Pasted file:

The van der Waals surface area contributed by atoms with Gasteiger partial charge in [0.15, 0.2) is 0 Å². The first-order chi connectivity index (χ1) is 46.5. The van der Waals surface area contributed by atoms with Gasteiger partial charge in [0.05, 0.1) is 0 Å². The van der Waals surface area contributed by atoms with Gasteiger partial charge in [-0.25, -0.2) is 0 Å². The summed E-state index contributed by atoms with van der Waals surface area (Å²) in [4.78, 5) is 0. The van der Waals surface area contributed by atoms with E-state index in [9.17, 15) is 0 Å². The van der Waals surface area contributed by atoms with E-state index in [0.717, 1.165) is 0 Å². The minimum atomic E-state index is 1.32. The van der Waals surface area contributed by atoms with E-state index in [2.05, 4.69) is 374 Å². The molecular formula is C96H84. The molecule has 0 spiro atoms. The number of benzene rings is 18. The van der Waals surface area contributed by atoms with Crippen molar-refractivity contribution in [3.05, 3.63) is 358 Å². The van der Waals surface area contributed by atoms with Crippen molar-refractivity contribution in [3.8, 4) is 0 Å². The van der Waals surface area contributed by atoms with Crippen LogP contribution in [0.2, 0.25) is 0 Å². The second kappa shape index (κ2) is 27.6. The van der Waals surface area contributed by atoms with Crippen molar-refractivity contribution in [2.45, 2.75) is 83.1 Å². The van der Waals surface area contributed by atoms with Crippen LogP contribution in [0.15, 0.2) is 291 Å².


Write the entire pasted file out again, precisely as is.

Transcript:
The van der Waals surface area contributed by atoms with Gasteiger partial charge in [0.15, 0.2) is 0 Å². The first-order chi connectivity index (χ1) is 46.5. The van der Waals surface area contributed by atoms with Gasteiger partial charge in [0.05, 0.1) is 0 Å². The van der Waals surface area contributed by atoms with Gasteiger partial charge in [-0.25, -0.2) is 0 Å². The summed E-state index contributed by atoms with van der Waals surface area (Å²) in [4.78, 5) is 0. The van der Waals surface area contributed by atoms with E-state index in [9.17, 15) is 0 Å². The van der Waals surface area contributed by atoms with E-state index in [0.717, 1.165) is 0 Å². The minimum atomic E-state index is 1.32. The van der Waals surface area contributed by atoms with E-state index in [2.05, 4.69) is 374 Å². The molecular formula is C96H84. The molecule has 0 spiro atoms. The number of benzene rings is 18. The van der Waals surface area contributed by atoms with Crippen molar-refractivity contribution in [3.05, 3.63) is 358 Å². The van der Waals surface area contributed by atoms with Crippen molar-refractivity contribution in [3.8, 4) is 0 Å². The van der Waals surface area contributed by atoms with Crippen LogP contribution in [0.2, 0.25) is 0 Å². The second kappa shape index (κ2) is 27.6. The van der Waals surface area contributed by atoms with Crippen molar-refractivity contribution in [2.45, 2.75) is 83.1 Å². The van der Waals surface area contributed by atoms with Crippen LogP contribution in [0.15, 0.2) is 291 Å².